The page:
Food Price Easing, But No Dramatic Drop Seen in 2012: UN FAO Chief

January 3, 2012 05:48 AM
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FAO: Volatility in food markets will continue

NOTE: This column is copyrighted material, therefore reproduction or retransmission is prohibited under U.S. copyright laws.

Global food prices are likely to ease further in 2012, but there won’t be a significant downturn, according to Jose Graziano da Silva, the new head of the UN Food and Agriculture Organization (FAO).

"Prices will not be going up as in the sense of the last two to three years but will also not drop down. There may be some reductions but not drastic," Graziano da Silva said. “Volatility will remain.”

FAO publishes a monthly food price index and it has posted declines since February. The FAO Food Price Index (FFPI) in November was down 1 point from October and at 215 points, the index is 23 points, or 10 percent, below its peak in February 2011 (link). However, da Silva said the declines expected for 2012 will not be as dramatic as were seen in 2009 when the FAO index dropped 37 percent over the course of 14 months.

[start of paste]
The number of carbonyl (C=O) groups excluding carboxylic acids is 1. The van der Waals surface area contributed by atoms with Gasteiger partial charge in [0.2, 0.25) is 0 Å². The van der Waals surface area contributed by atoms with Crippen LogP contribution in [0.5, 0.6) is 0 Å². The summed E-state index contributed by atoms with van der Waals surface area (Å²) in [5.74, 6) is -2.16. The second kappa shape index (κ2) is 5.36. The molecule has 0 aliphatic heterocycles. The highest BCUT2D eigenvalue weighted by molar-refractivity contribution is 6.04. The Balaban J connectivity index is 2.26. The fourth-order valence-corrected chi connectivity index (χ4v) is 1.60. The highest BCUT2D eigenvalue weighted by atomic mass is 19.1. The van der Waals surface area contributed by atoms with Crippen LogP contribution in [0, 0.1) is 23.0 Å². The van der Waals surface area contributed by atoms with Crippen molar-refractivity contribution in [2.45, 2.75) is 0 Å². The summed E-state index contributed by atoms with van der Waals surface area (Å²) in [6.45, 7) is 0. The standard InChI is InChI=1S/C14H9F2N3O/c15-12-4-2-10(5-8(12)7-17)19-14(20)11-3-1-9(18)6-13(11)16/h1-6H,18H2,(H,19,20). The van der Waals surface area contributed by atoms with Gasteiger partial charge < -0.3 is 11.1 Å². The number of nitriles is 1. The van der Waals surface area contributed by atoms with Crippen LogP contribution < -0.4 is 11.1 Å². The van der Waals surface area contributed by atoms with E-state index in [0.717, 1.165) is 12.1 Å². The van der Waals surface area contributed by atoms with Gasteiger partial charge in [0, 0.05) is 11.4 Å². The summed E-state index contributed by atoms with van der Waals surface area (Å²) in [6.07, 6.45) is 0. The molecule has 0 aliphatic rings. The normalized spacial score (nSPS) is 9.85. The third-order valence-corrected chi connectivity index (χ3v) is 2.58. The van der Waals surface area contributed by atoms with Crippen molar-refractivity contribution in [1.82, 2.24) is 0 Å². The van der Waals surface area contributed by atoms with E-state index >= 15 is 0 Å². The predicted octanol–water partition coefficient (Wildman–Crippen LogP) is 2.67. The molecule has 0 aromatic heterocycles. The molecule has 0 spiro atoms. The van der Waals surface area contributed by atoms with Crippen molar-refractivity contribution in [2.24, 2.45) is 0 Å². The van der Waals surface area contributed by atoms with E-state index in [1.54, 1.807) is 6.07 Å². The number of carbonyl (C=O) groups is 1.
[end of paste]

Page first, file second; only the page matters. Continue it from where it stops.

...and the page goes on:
Despite expecting a downturn in food prices, da Silva cautioned that doesn’t mean a decline in the number of people at risk for hunger. “We will have more work to do, with more people hungry, more people unemployed, and we will need new ways to assist them,” he said.

While in Brazil, da Silva headed up the “Zero Hunger” plan that then-Brazilian President Luiz Inacio Lula da Silva put in place.

The FAO’s most recent estimate of the number of people facing hunger in the world stood at 925 million in 2010, down from more than 1 billion in 2009. “I don’t expect a dramatic increase in world hunger” this year, da Silva said. “What we have is dramatic enough.”

No funding issue foreseen. Despite the sluggish global economy and the downturn in Europe, da Silva said he did not expect a funding issue to develop for FAO projects.

Comments: It will be interesting to see if da Silva, who takes over for Jacques Diouf who led the FAO for 18 years, stands by his position taken earlier this year relative to biofuels. The Financial Times reported da Silva warned against “demonizing” biofuels as he defended Brazil’s biofuels industry that uses sugarcane as its ethanol feedstock. Ethanol has often been cited as a culprit for high food prices, including by the FAO.

NOTE: This column is copyrighted material, therefore reproduction or retransmission is prohibited under U.S. copyright laws.






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